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Broad Immigration Legislation Introduced in House


(Editor’s Note: The following is from the American Horse Council)


Comprehensive immigration legislation has been introduced in the House of Representatives to reform the nation’s immigration laws. The Security Through Regularized Immigration and a Vibrant Economy Act of 2007 (H.R. 1645), called the STRIVE Act, was introduced by Representatives Luis Gutierrez (D-IL) and Jeff Flake (R-AZ). 


Immigration and the Horse Industry   

The issue of comprehensive immigration and guest worker reform is important to the horse industry.  Horse breeders, ranchers, training facilities, horse shows, trainers and others depend on seasonal and long-term foreign workers to fill labor demands not met by American workers.  The industry needs workable programs for its H-2A agricultural workers and its H-2B non-agricultural workers.  Many employers in the horse industry also see comprehensive immigration/guest worker reform as a way to regularize their current workforce and meet their labor demands as the new programs are initiated.   



The STRIVE Act takes an “enforcement-first” approach, but also includes broad reforms, which could not be implemented until the Secretary of the Department of Homeland Security has certified that improvements in border surveillance technology are being implemented; that the systems and infrastructure necessary to carry out improvements to immigration document security are ready to use; and that the first phase of an Electronic Employment Verification System.


New H-2C Program

The STRIVE Act would initiate a new guest-worker program for “H-2Cs” that would replace many of the non-immigrant alien worker categories included in existing programs, including the current H-2B temporary and seasonal workers program. These H-2Cs would be year-round workers who could be admitted for three years. This new program would include the horse industry’s non-agricultural H-2B workers, but would not include current H-2A workers.  The H-2A program would continue under the AgJobs provisions of the bill.


The H-2C visa would be valid for three years and renewable for another three. An employer would still have to give U.S. workers the job opportunity first, document that American workers are not available and document that alien workers world  not displace U.S. workers or adversely affect their wages or working conditions.  Alien workers would have to complete criminal- and terrorism-related background checks, pay a $500 application fee, undergo a medical exam and show admissibility to the U.S.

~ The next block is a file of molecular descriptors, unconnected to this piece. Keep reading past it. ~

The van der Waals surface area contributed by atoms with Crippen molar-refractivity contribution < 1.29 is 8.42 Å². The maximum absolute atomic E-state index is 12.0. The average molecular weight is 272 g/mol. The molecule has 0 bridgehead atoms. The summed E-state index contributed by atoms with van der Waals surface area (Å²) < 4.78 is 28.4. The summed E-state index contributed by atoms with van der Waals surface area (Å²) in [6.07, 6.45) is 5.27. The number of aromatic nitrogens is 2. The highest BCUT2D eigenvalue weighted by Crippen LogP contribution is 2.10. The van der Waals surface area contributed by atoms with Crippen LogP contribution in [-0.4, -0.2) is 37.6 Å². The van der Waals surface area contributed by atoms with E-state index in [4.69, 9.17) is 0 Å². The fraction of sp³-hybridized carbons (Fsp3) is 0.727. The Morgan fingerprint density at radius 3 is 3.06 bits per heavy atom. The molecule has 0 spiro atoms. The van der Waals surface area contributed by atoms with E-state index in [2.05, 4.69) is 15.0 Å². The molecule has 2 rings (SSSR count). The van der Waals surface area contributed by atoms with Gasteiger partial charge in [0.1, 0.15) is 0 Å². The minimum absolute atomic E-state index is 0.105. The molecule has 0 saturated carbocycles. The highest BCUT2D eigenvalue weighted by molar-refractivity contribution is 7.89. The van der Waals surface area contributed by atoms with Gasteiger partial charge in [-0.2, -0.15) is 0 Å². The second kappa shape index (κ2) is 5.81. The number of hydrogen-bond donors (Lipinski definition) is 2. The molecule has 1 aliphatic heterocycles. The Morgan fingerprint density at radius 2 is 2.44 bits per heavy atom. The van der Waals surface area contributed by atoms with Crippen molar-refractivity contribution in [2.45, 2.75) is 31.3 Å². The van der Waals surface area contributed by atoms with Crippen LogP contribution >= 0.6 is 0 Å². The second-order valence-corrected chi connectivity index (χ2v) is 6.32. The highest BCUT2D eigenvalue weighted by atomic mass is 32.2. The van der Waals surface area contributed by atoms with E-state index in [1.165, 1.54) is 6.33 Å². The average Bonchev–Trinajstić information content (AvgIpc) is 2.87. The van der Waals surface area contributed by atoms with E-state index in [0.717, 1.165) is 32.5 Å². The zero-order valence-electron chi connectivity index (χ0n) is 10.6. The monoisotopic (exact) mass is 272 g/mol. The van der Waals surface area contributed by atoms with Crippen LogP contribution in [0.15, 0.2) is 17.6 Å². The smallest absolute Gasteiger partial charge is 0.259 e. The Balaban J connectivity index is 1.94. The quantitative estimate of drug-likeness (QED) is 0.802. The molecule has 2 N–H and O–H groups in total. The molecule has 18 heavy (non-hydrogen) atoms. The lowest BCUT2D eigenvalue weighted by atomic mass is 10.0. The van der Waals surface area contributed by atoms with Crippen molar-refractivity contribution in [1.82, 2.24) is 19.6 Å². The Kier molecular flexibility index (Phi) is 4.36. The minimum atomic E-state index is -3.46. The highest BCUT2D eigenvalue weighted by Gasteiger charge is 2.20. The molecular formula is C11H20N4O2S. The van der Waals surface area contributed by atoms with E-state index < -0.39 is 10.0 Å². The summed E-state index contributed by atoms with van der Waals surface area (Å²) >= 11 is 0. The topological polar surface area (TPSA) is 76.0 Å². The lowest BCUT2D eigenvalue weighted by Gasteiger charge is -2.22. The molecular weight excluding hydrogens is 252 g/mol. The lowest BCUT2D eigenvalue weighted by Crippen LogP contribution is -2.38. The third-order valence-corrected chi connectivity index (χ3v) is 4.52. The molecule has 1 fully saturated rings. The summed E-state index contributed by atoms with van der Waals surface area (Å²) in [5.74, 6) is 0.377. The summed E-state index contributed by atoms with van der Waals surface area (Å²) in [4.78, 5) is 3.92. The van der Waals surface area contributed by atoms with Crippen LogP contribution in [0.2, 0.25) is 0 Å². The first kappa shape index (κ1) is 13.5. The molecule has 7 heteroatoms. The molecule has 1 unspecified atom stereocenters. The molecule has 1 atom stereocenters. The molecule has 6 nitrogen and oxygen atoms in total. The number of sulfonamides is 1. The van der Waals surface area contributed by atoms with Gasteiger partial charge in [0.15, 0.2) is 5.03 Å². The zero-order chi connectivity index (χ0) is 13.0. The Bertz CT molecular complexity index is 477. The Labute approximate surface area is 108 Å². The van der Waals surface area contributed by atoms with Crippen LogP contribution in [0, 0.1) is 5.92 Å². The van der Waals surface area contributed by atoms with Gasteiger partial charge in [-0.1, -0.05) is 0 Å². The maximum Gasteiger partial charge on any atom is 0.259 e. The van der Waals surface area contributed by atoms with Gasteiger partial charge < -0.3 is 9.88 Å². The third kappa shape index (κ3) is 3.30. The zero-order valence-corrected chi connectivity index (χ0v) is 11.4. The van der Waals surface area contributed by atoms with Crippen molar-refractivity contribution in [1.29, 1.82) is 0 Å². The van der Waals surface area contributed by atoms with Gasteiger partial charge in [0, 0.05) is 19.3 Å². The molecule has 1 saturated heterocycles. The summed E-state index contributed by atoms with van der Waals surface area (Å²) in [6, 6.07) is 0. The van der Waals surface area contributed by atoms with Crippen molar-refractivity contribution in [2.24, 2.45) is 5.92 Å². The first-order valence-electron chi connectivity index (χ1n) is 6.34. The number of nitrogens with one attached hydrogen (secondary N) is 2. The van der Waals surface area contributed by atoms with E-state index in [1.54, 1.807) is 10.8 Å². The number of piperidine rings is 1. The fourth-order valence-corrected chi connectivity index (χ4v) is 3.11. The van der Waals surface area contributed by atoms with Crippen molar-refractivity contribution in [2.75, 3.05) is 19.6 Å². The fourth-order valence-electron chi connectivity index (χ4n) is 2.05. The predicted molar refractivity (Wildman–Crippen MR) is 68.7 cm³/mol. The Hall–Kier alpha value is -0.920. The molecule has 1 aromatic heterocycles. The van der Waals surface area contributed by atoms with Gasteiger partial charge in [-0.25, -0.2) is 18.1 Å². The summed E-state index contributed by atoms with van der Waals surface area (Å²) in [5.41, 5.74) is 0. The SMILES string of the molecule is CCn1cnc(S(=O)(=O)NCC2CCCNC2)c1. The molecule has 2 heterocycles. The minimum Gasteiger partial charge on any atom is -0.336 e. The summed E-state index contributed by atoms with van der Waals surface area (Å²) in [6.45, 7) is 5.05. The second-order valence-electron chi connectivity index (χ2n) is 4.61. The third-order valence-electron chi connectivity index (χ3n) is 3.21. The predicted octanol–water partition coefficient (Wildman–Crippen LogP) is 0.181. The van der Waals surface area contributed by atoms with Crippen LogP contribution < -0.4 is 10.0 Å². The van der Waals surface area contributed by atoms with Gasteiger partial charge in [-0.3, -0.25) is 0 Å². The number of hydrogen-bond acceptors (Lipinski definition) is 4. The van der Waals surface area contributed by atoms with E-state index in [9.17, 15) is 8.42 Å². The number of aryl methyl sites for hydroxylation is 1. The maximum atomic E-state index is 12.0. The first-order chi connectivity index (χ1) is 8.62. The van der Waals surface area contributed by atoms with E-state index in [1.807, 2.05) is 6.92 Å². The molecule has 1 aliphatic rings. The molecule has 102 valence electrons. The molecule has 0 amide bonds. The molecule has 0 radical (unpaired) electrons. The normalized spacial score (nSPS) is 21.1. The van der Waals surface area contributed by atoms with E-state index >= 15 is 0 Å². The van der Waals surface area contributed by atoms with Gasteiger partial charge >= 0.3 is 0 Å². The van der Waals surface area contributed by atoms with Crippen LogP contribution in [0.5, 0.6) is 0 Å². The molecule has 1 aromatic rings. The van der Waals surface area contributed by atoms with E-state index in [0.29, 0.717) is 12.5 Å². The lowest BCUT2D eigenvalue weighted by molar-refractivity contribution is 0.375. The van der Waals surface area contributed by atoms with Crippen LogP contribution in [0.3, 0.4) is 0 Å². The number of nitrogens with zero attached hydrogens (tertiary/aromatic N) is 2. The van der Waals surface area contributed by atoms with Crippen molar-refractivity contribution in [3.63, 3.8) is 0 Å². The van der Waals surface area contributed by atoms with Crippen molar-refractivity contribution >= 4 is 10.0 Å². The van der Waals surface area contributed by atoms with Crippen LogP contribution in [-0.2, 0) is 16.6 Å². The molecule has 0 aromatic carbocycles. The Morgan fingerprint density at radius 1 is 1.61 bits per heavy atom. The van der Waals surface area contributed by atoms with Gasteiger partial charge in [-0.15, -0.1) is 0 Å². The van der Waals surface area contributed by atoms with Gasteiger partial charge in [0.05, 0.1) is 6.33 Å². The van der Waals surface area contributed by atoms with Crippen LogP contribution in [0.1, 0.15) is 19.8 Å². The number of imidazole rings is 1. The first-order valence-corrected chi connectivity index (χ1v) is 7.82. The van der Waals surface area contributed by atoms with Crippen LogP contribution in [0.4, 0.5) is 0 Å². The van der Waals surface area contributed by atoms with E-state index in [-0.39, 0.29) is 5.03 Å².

The H-2C visa program would have an initial cap of 400,000, which would be adjusted annually based on market fluctuations.


New Employment Verification Requirements

The bill would create a system for employers to electronically verify a worker’s employment authorization and establish criminal penalties for employers and workers who operate outside the system.  It would set up strong enforcement procedures.  Employers would have to verify the employment authorization of  all new workers either electronically or telephonically.  


Earned Legalization for Undocumented Workers

Once the Secretary of DHS has made the required certification mentioned earlier, the STRIVE Act would authorize the initiation of a program providing conditional non-immigrant status for undocumented immigrants (and their spouses and children) in the U.S. This would be the mechanism to allow undocumented workers to legalize their status.  This status would be valid for six years. 

This would allow any aliens without proper documentation to regularize their

status  and remain in the  U.S. and continue working.   


This could eventually allow such aliens able to earn U.S. citizenship.  But such workers would have to satisfy other additional requirements and would have to go to the back of the line for permanent visas; the current immigrant backlogs would have to be cleared before qualified conditional nonimmigrant visa applicants (and their families) could adjust to permanent resident status.


AgJOBS Bill Included in STRIVE

Title VI of the STRIVE Act includes the entire AgJOBS bill (H.R. 371), introduced by Congressmen Howard Berman (D-CA) and Chris Cannon (R-UT), in January.  (Please see the AHC Web site at for more information on AgJobs.) 


Senate Action

Broad reform legislation similar to the STRIVE Act has not yet been introduced in the Senate. But the White House and various Senators are attempting to craft such legislation.

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